Not long ago, international citizenship required a valid passport. Today, we effortlessly cross borders when speaking to customer support, checking the online news and browsing store shelves. New technologies, media and markets now grant each of us the ability to reach far beyond the immediate community in which we live.
In this increasingly connected world, even the slightest of actions has the potential to effect global change. What small role can one play in shaping our future?
Thirty years ago I left my home in Minnesota to join the Peace Corps. Looking back, it was then that I began my life as an international citizen.
The experience would take me on a rewarding journey to less-developed countries working with the World Bank and the United Nations -- assigned to transform traditional crafts into commercially viable industries. Naturally, it led me to a career working closely with local governments and private citizens to raise standards of living in the developing world.
A pivotal point for me came in 1986, when the World Bank invited me to Nepal to assist the nation's wool and artisan industries. The hope was that by growing Nepal's export market in hand-knotted carpets, we might improve the country's ailing economy. The challenge quickly became clear -- there was simply not enough raw wool to supply production for its existing European market, let alone an American one.
A centuries-old barter system used for trade in raw wool between Nepal and Tibet, combined with a government-controlled wool board, severely limited Nepal's wool supply and growth of the carpet industry. As a World Bank consultant in marketing, I collaborated with government officials, businessmen and traders in assessing a system overhaul that eventually enabled carpet makers to buy wool with hard currency earned from their exports. With the end of seemingly corrupt trading practices, Nepal's carpet exports multiplied more than seven times in six years - as did the number of jobs in the industry.
While living in Nepal that year, I grew close to its people and the ancient Tibetan techniques of hand-carding, hand-spinning and hand-knotting Himalayan wool, as well as the all-but-forgotten methods for vegetable-dying yarn. This led me to create my business which, 20 years later, provides employment to more than 10,000 Nepalese craftspeople. Today, because individuals are content in the workplace and with their earnings, standards of living are much improved, and community interest in health, sanitation and education has evolved substantially.
Due to the nature of my work, conditions in the areas I visit are harsh. Witnessing the human struggle with my own eyes is often difficult to bear -- it is tempting to turn away and shield myself from its realities.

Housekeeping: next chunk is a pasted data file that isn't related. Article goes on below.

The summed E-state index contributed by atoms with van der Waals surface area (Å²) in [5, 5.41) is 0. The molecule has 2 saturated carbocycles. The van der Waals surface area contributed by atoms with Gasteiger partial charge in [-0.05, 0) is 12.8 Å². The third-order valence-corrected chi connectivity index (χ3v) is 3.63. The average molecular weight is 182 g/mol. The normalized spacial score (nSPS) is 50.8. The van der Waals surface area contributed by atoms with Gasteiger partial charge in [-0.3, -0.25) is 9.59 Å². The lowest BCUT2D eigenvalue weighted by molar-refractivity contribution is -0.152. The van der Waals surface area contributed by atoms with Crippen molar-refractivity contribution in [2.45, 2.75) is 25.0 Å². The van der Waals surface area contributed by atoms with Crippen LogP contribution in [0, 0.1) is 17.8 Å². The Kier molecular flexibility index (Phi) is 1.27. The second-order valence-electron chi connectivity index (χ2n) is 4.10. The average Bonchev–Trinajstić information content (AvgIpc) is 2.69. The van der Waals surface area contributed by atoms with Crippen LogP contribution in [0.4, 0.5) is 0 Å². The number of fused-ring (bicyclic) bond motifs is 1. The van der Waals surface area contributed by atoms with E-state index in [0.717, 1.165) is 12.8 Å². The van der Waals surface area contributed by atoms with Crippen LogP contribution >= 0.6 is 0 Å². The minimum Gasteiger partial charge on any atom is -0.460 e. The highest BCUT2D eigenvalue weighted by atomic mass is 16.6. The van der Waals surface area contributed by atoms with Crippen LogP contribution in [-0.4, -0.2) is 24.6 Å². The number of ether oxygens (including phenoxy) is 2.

Each day, we are all reminded of difficult situations around the globe -- war, terrorism, human-rights abuse. Having lived and worked in places of unrest, I have come to believe firmly and passionately that much of the world's turmoil stems from poverty.
The violence we attribute to religious fanaticism or corrupt regimes, in my view, is actually the product of leaders exploiting the desperation of the poor. False promises can be convincing when one's children are going hungry.
But I am hopeful. I have found that if a person is offered fair, steady work, he or she is far less susceptible to calls for hatred and hostility. And a job that feeds one's family, particularly one providing cultural satisfaction, also instills pride -- empowering that person to think beyond basic survival to focus on health and education within the community.
So how can we, as individuals, take a small part in improving conditions in other parts of the world?
Regardless of whom we are, we decide how our money is to be spent. We can become more aware of the global impact of these decisions -- by asking retailers and manufacturers to better educate us about their products:
- Where was this item made, and by whom?
- Was it under conditions where human rights are respected?
- Were people paid fairly and are standards of living being improved through fair labor practices?
- Was it produced in a responsible, sustainable manner?
- Have these claims been verified by a third-party organization?
With each informed purchase, we send a clear message to those accountable for a product's bottom line. And in today's borderless marketplace, our collective financial power is capable of influencing business and government leaders to work toward products and policies that benefit all members of our global community.
Stephanie Odegard, recipient of the 2008 Twin Cities International Citizen Award, is founder of New York-based Odegard Inc., which designs and produces hand-knotted carpets and home furnishings. Odegard also works with Rugmark (www.rugmark.org) to eliminate illegal child labor in the carpet industry throughout Asia.
© 2008 Pioneer Press